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31 January 2011 Motion adaptive Kalman filter for super-resolution
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Proceedings Volume 7882, Visual Information Processing and Communication II; 78820A (2011)
Event: IS&T/SPIE Electronic Imaging, 2011, San Francisco Airport, California, United States
Superresolution is a sophisticated strategy to enhance image quality of both low and high resolution video, performing tasks like artifact reduction, scaling and sharpness enhancement in one algorithm, all of them reconstructing high frequency components (above Nyquist frequency) in some way. Especially recursive superresolution algorithms can fulfill high quality aspects because they control the video output using a feed-back loop and adapt the result in the next iteration. In addition to excellent output quality, temporal recursive methods are very hardware efficient and therefore even attractive for real-time video processing. A very promising approach is the utilization of Kalman filters as proposed by Farsiu et al. Reliable motion estimation is crucial for the performance of superresolution. Therefore, robust global motion models are mainly used, but this also limits the application of superresolution algorithm. Thus, handling sequences with complex object motion is essential for a wider field of application. Hence, this paper proposes improvements by extending the Kalman filter approach using motion adaptive variance estimation and segmentation techniques. Experiments confirm the potential of our proposal for ideal and real video sequences with complex motion and further compare its performance to state-of-the-art methods like trainable filters.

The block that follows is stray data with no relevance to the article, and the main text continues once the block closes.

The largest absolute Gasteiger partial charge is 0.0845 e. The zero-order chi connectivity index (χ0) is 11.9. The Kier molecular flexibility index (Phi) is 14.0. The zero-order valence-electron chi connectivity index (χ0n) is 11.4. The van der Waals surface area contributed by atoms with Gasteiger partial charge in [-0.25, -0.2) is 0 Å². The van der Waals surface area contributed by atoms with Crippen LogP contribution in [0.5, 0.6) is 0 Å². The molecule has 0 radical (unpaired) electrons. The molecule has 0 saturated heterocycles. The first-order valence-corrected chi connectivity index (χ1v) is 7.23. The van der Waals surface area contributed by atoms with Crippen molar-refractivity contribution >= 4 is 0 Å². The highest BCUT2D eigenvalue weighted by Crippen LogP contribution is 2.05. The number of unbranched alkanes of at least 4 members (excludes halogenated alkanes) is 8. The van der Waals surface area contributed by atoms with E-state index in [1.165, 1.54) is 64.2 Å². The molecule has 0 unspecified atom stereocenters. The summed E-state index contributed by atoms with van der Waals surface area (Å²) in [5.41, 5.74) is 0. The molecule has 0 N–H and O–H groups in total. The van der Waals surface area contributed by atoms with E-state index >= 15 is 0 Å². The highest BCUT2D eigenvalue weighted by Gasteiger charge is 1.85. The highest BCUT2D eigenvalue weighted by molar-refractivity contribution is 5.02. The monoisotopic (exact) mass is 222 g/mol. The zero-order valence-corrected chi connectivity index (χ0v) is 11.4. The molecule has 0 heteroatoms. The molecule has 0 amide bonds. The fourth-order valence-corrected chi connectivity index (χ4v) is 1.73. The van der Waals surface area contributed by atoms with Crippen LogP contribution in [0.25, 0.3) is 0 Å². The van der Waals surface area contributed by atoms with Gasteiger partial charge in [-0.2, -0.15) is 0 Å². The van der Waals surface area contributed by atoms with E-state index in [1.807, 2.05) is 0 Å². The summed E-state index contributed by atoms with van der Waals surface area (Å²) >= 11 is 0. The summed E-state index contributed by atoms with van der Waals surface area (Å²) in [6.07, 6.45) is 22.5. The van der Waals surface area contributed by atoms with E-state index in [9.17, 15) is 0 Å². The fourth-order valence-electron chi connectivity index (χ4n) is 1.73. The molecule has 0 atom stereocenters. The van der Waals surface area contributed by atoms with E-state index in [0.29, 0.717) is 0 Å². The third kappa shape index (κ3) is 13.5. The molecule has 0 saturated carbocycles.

© (2011) COPYRIGHT Society of Photo-Optical Instrumentation Engineers (SPIE). Downloading of the abstract is permitted for personal use only.
Martin Richter, Fabian Nasse, and Hartmut Schröder "Motion adaptive Kalman filter for super-resolution", Proc. SPIE 7882, Visual Information Processing and Communication II, 78820A (31 January 2011);


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